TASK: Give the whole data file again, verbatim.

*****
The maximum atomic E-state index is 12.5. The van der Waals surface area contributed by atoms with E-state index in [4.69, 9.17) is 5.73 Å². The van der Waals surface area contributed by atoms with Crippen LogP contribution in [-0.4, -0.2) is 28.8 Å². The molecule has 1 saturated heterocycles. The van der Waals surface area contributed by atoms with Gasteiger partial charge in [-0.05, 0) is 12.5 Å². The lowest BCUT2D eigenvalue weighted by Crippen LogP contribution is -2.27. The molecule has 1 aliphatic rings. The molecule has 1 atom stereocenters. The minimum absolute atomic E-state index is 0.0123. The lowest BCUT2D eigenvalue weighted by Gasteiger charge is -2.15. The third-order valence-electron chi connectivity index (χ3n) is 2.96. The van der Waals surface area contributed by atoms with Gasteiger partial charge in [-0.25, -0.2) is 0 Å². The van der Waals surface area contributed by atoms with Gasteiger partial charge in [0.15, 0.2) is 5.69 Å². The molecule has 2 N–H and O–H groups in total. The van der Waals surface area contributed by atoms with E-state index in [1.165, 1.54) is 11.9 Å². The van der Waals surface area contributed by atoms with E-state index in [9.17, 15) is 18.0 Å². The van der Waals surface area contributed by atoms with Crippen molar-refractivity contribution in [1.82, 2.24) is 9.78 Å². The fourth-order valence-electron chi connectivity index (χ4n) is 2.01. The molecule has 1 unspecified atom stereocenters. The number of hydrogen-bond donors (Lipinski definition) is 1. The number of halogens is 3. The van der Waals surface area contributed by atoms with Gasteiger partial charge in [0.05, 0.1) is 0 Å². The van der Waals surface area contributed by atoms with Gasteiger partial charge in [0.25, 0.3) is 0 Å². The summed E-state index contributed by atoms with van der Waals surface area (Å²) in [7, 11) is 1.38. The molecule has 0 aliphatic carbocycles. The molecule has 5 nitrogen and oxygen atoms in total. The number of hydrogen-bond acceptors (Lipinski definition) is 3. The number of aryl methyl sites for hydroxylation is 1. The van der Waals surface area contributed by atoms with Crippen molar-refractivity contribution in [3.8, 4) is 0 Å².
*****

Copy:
The maximum atomic E-state index is 12.5. The van der Waals surface area contributed by atoms with E-state index in [4.69, 9.17) is 5.73 Å². The van der Waals surface area contributed by atoms with Crippen LogP contribution in [-0.4, -0.2) is 28.8 Å². The molecule has 1 saturated heterocycles. The van der Waals surface area contributed by atoms with Gasteiger partial charge in [-0.05, 0) is 12.5 Å². The lowest BCUT2D eigenvalue weighted by Crippen LogP contribution is -2.27. The molecule has 1 aliphatic rings. The molecule has 1 atom stereocenters. The minimum absolute atomic E-state index is 0.0123. The lowest BCUT2D eigenvalue weighted by Gasteiger charge is -2.15. The third-order valence-electron chi connectivity index (χ3n) is 2.96. The van der Waals surface area contributed by atoms with Gasteiger partial charge in [-0.25, -0.2) is 0 Å². The van der Waals surface area contributed by atoms with Gasteiger partial charge in [0.15, 0.2) is 5.69 Å². The molecule has 2 N–H and O–H groups in total. The van der Waals surface area contributed by atoms with E-state index in [1.165, 1.54) is 11.9 Å². The van der Waals surface area contributed by atoms with E-state index in [9.17, 15) is 18.0 Å². The van der Waals surface area contributed by atoms with Crippen molar-refractivity contribution in [1.82, 2.24) is 9.78 Å². The fourth-order valence-electron chi connectivity index (χ4n) is 2.01. The molecule has 1 unspecified atom stereocenters. The number of hydrogen-bond donors (Lipinski definition) is 1. The number of halogens is 3. The van der Waals surface area contributed by atoms with Gasteiger partial charge in [0.05, 0.1) is 0 Å². The van der Waals surface area contributed by atoms with Gasteiger partial charge in [0.25, 0.3) is 0 Å². The summed E-state index contributed by atoms with van der Waals surface area (Å²) in [7, 11) is 1.38. The molecule has 0 aliphatic carbocycles. The molecule has 5 nitrogen and oxygen atoms in total. The number of hydrogen-bond acceptors (Lipinski definition) is 3. The number of aryl methyl sites for hydroxylation is 1. The van der Waals surface area contributed by atoms with Crippen molar-refractivity contribution in [3.8, 4) is 0 Å².